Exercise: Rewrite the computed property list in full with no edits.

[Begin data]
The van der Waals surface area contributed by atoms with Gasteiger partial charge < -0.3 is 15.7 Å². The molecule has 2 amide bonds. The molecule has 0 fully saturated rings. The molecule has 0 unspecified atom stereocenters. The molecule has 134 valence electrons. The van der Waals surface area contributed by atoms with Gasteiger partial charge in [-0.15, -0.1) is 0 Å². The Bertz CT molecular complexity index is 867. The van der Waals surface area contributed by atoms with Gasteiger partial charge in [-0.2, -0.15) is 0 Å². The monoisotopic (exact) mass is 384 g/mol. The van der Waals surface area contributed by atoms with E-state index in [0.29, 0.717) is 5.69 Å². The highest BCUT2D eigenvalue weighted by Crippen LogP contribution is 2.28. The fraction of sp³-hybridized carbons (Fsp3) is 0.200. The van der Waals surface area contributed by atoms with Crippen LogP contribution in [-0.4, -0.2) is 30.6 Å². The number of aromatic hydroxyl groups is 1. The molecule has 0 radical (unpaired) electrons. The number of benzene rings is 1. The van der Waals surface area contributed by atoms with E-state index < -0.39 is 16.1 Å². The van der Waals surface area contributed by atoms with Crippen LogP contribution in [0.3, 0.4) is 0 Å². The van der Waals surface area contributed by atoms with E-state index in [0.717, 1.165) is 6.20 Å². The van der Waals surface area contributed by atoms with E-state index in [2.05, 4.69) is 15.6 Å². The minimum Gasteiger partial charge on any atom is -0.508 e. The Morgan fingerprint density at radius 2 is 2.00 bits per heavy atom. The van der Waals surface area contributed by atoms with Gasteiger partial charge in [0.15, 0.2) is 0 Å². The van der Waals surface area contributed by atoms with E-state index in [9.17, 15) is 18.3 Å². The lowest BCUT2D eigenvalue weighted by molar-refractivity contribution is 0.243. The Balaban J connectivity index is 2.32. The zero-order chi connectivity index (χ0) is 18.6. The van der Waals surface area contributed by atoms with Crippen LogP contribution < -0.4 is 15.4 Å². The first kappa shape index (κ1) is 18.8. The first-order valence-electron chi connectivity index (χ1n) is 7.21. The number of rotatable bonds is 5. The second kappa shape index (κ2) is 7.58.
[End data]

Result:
The van der Waals surface area contributed by atoms with Gasteiger partial charge < -0.3 is 15.7 Å². The molecule has 2 amide bonds. The molecule has 0 fully saturated rings. The molecule has 0 unspecified atom stereocenters. The molecule has 134 valence electrons. The van der Waals surface area contributed by atoms with Gasteiger partial charge in [-0.15, -0.1) is 0 Å². The Bertz CT molecular complexity index is 867. The van der Waals surface area contributed by atoms with Gasteiger partial charge in [-0.2, -0.15) is 0 Å². The monoisotopic (exact) mass is 384 g/mol. The van der Waals surface area contributed by atoms with E-state index in [0.29, 0.717) is 5.69 Å². The highest BCUT2D eigenvalue weighted by Crippen LogP contribution is 2.28. The fraction of sp³-hybridized carbons (Fsp3) is 0.200. The van der Waals surface area contributed by atoms with Crippen LogP contribution in [-0.4, -0.2) is 30.6 Å². The number of aromatic hydroxyl groups is 1. The molecule has 0 radical (unpaired) electrons. The number of benzene rings is 1. The van der Waals surface area contributed by atoms with E-state index < -0.39 is 16.1 Å². The van der Waals surface area contributed by atoms with Crippen LogP contribution in [0.3, 0.4) is 0 Å². The van der Waals surface area contributed by atoms with E-state index in [0.717, 1.165) is 6.20 Å². The van der Waals surface area contributed by atoms with E-state index in [2.05, 4.69) is 15.6 Å². The minimum Gasteiger partial charge on any atom is -0.508 e. The Morgan fingerprint density at radius 2 is 2.00 bits per heavy atom. The van der Waals surface area contributed by atoms with Gasteiger partial charge in [0.15, 0.2) is 0 Å². The van der Waals surface area contributed by atoms with E-state index in [9.17, 15) is 18.3 Å². The lowest BCUT2D eigenvalue weighted by molar-refractivity contribution is 0.243. The Balaban J connectivity index is 2.32. The zero-order chi connectivity index (χ0) is 18.6. The van der Waals surface area contributed by atoms with Crippen LogP contribution < -0.4 is 15.4 Å². The first kappa shape index (κ1) is 18.8. The first-order valence-electron chi connectivity index (χ1n) is 7.21. The number of rotatable bonds is 5. The second kappa shape index (κ2) is 7.58.